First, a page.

While the easing of coronavirus restrictions in Western Australia has been welcomed by many, the hospitality and tourism sectors have warned that a lot of businesses still will not be able to open.
- Pubs say it may not be viable to reopen for just 20 patrons
- The Tourism Council is worried about the impact of keeping the Kimberley region closed
- Beauticians say they can’t understand why they can’t reopen yet
There are also concerns about “a nightmare scenario” for the Kimberley region, which remains closed off to travellers as it heads into what is normally its peak season.
Premier Mark McGowan announced on Sunday up to 20 customers at a time would be allowed to have a sit-down meal in a cafe, pub or restaurant from May 18, so long as there was room to allow four square metres of space per patron.
The Windsor in South Perth is one of Perth’s biggest pubs, and manager Max Fox-Andrews said it was likely to stay closed.
He said while the hotel had plenty of space for the four-square-metre rule, it was not economically viable to open for only 20 patrons.
“Given the size of the venue, and given the kitchens and the power and the perishable product we’d have to purchase in order for us to remain open, we go by the saying ‘it’s better to be fully open, than half-open’,” he said.
“The core of hospitality is plentiful numbers, and it needs plentiful numbers to create atmosphere.
“With 20 people I don’t believe that can be created. I also believe it’s not profitable for a business of our size.”
Restaurant inundated with bookings
Little Way restaurant owner Corey Stott said he was “over the moon” about being allowed to offer dine-in meals again and had already received several bookings, despite being closed for two months.
The Nedlands eatery re-opened for takeaways on Saturday in anticipation of some dine-in customers being allowed.
Mr Stott said while the 20-person limit was welcome news, Little Way would still be operating at a loss until the limit was eased further.
His venue has a capacity of 120 people and is regularly filled with diners.
“With 20 people we would be well under our break-even point, but having the JobKeeper certainly helps,” he said.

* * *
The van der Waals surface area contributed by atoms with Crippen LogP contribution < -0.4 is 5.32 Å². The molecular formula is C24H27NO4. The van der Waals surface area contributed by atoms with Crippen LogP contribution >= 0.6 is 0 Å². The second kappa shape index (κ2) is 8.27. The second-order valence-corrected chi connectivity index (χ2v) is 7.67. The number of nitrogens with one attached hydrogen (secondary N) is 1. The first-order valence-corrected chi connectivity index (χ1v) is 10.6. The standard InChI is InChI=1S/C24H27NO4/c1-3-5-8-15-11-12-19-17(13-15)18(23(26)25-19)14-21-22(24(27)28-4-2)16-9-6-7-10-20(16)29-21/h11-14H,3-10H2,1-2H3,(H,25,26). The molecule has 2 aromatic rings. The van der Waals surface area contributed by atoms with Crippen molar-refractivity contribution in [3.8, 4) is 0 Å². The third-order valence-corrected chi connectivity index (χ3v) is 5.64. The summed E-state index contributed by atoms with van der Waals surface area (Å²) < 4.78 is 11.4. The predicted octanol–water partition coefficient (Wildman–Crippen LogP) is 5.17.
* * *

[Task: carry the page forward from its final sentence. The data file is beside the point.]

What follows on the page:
“All the staff that are on at present are on JobKeeper, otherwise we wouldn’t have opened today.”
Tourism operators worry
The tourism sector has welcomed the easing of travel bans, but warned that some operators might find it “challenging” to reopen with the cap on numbers and the social distancing measures.
Most intrastate travel restrictions will be lifted from May 18, but travel into and out of the Kimberley will remain banned.
WA Tourism Council chief executive Bevan Hall said while it was positive to have a roadmap to go forward, each business would have to consider whether it was economically viable to reopen.
He warned of a “nightmare scenario” for the state’s north, particularly the Kimberley, if it cannot open up until the start of its dry season in September.
“We’re very worried that towns like Broome will simply fall over if they open up too late,” Mr Hall said.
“We’ve already missed one school holidays, they’re not open now, and we need a very clear roadmap for when they can open.”
Mr Hall said the council planned to hold talks with the State Government this week, to try to come up with a safe and sustainable plan to reopen the north.
There will also be discussions on exactly when tourism operators such as wineries and whale watching tours can operate.
Beauty industry upset at delayed reopening
Meanwhile, some sections of the beauty and cosmetic industry are angry they have not yet been allowed to re-open.
Mia Brankov, the clinic manager at Bramis cosmetic clinic in Inglewood, said she was “dumbfounded” by the decision to keep businesses like hers closed.
“Our industry is run by doctors, nurses and therapists and we’re abreast of infection control guidelines even outside of a pandemic, so to try and argue that we’re any less equipped to reopen than a pub, a gym or a hair salon, it just defies logic for us,” she said.
Ms Brankov said the clinic would have no problem managing the cap on customer numbers and by not opening, the clinic was losing the opportunity to start rebuilding its business.
“For us to allow 20 people through our doors, they’re the building blocks of starting again, whereas for a pub or a bigger hospitality to open a venue, they’re probably operating at a loss and I can’t imagine that many of them would open their doors under the new guidelines anyway,” she said.
“To choose one industry over another, it really doesn’t sit right with us.”